Inequalities in health are excessive gaps in outcomes associated with health among individuals or community. They evolve from disparities in economic and social conditions that shape people’s behaviors and choice of lifestyle, their risk of infection and measures taken to tackle infection (Karlsen and Nazroo, 2001). Magnus (2001) conducted a study in 1996–1999 and the findings reveal that, the disparity for males between the highly paid and lowest paid in terms of wages reduced from 3.3 to 2.6. In theyear1996 and 1999, the difference among women reduced from 2.3 to 1.8 years (Magnus, 2001).
Karlsen and Nazro (2001) assert that, economic and societal issues like salaries, education, and societal issues have direct influence on health. These issues strongly affect health, and their improvement can lead to the development in health among the community members.
For example, individuals with very low income usually lack funds, and access to healthy food, proper housing, good infrastructure, and working environments, which can affect their wellbeing. These people may have economic and life strain, which have outcomes like high blood pressure.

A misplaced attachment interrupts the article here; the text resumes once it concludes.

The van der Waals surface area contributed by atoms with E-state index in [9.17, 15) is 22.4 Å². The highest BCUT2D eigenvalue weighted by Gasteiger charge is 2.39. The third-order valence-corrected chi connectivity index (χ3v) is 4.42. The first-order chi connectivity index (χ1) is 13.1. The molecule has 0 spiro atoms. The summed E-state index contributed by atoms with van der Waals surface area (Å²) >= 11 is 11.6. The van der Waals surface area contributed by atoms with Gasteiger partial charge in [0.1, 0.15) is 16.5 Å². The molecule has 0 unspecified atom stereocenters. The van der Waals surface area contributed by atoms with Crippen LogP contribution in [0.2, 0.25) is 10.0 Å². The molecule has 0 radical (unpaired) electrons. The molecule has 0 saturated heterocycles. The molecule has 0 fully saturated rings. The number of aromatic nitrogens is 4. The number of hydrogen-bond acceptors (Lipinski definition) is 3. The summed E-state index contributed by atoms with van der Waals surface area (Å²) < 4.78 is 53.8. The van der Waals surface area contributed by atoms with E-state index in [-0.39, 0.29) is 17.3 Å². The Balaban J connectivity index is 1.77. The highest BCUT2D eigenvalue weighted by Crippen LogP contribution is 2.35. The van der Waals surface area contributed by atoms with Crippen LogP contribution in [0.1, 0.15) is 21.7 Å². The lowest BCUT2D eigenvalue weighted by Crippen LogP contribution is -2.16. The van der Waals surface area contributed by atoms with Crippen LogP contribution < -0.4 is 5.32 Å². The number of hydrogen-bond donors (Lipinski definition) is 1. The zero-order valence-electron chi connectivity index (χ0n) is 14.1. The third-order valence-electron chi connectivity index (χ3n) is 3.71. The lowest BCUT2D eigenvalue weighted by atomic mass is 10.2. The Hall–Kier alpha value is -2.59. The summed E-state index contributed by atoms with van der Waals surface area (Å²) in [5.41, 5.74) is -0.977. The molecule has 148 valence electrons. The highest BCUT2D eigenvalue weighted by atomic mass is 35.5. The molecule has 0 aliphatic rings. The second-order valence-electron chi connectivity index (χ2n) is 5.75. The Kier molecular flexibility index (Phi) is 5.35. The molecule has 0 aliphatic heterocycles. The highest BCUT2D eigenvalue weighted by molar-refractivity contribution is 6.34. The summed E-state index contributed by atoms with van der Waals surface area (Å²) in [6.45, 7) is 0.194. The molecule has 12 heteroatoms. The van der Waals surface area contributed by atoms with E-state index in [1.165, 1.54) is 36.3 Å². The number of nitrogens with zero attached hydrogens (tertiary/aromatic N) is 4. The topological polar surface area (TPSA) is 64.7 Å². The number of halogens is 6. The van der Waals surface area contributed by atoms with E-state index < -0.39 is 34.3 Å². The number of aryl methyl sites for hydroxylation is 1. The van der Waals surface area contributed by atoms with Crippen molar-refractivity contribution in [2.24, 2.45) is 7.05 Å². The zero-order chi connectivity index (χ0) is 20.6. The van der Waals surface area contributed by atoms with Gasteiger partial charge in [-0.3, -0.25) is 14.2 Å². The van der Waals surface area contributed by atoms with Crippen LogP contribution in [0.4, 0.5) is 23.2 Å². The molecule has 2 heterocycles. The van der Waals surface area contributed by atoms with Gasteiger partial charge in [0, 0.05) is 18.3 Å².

Similarly, people who have enough income and jobs are likely to undergo health outcomes that are not dependent on material requirements, but they may be influenced by the stresses they meet at work and at home. The societal structure influences well-being through the distribution of societal commodities and resources. The extent at which the goods and resources are allocated does influence the well-being of the society. Social funding, social interacting, and association to culture can curb the health effects.
Bartley and Blane (2008) propose four models that can be used to explain social class inequalities in health. The behavioral model describes the social group disparities in health negative or positive health motivating behaviors like choice of good dietary, use of appropriate